Project description:AIMS:To investigate associations of glomerular hyperfiltration with other metabolic factors in a nationally representative dataset. METHODS:We analyzed cross-sectional data from 15,918 subjects with estimated glomerular filtration rate (eGFR) >60 ml/min/1.73 m2 and urine albumin creation ratio (ACR) <30 mg/g, who participated in the 5th and 6th Korea National Health and Nutrition Examination Surveys. Hyperfiltration was defined as eGFR (CKD-EPI equation) exceeding the age- and sex-specific 95th percentile for healthy control subjects. RESULTS:Prevalence of hyperfiltration was 5.2% and that among normal, prediabetic, and diabetic subjects was 4.9%, 5.6%, and 7.3%, respectively, after adjusting for age, sex, and body weight (p for trend = 0.008). In a multiple logistic regression analysis, hyperfiltration was associated with a body mass index ?30 kg/m2 [odds ratio (OR) = 3.461, p<0.001], waist circumference 85 cm (men) or 80 cm (women) (OR = 1.425, p = 0.015), systolic blood pressure 120-129 mmHg (OR = 1.644, p = 0.022), fasting plasma glucose 140 mg/dL (OR = 1.695, p = 0.033) and t serum triglyceride level 500 mg/dL (OR = 2.988, p = 0.001), and was independently associated with the ACR (B = 0.053, p<0.001). CONCLUSIONS:In a general Korean population, both hyperfiltration and ACR were associated with similar metabolic parameters, and hyperfiltration correlated independently with a high ACR. Longitudinal studies are needed to further explore risks of hyperfiltration and microalbuminuria.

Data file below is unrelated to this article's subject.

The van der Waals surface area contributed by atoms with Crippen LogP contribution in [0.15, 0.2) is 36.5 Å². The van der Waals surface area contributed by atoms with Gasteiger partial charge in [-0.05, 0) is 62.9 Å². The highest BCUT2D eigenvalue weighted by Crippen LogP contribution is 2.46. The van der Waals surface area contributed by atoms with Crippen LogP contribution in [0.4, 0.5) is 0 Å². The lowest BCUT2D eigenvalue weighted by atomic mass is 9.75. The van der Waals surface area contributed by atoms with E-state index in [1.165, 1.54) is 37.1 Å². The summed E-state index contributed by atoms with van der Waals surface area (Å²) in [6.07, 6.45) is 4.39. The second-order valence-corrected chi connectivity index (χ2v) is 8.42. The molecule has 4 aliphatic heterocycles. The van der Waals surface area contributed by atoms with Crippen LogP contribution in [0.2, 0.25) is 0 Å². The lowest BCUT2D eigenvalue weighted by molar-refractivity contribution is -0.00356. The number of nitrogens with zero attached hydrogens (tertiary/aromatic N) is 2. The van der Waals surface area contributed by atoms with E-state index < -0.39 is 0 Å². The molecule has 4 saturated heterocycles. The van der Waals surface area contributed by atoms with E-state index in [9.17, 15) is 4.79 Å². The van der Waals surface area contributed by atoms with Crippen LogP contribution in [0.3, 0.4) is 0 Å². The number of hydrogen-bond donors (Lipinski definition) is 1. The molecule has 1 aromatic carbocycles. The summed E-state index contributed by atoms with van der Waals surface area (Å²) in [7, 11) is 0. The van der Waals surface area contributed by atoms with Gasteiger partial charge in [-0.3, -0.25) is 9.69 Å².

Project description:Rapid glomerular filtration rate (GFR) decline (>3 mL/min/1.73 m(2)) is an increasingly recognized high-risk diabetic nephropathy (DN) phenotype in Type 1 diabetes. Rapid GFR decline is a recognized predictor of impaired GFR (<60 mL/min/1.73 m(2)). However, the association between rapid GFR decline and renal hyperfiltration is not well described in Type 1 diabetes. We hypothesized that renal hyperfiltration (estimated glomerular filtration rate, eGFR ? 120 mL/min/1.73 m(2)) would predict rapid GFR decline over 6 years and that rapid GFR decline would predict impaired GFR at 6 years in adults with Type 1 diabetes.GFR was calculated by chronic kidney disease epidemiology (CKD-EPI) creatinine in 646 adults with Type 1 diabetes in the coronary artery calcification in Type 1 diabetes study. Logistic multivariable models were employed to investigate the relationships between renal hyperfiltration and rapid GFR decline, and rapid GFR decline and incident impaired GFR over 6 years.Renal hyperfiltration predicted greater odds of rapid GFR decline over 6 years [odds ratio (OR): 5.00, 95% confidence interval (CI): 3.03-8.25, P < 0.0001] adjusting for hemoglobin A1c (HbA1c), systolic blood pressure (SBP), low-density lipoprotein cholesterol (LDL-C), sex, duration, log of albumin/creatinine ratio and estimated insulin sensitivity. Furthermore, rapid GFR decline predicted greater odds of incident impaired eGFR (OR: 15.99, 95% CI 2.34-114.37, P = 0.006) in a similarly adjusted model. Sensitivity analyses with GFR calculated by CKD-EPI combined creatinine and cystatin C, and renal hyperfiltration defined as ?135 mL/min/1.73 m(2) yielded similar results.In adults with Type 1 diabetes, rapid GFR decline over 6 years was associated with baseline renal hyperfiltration and incident GFR impairment. These observations may suggest an intermediate and predictive role of rapid GFR decline in the progression of DN.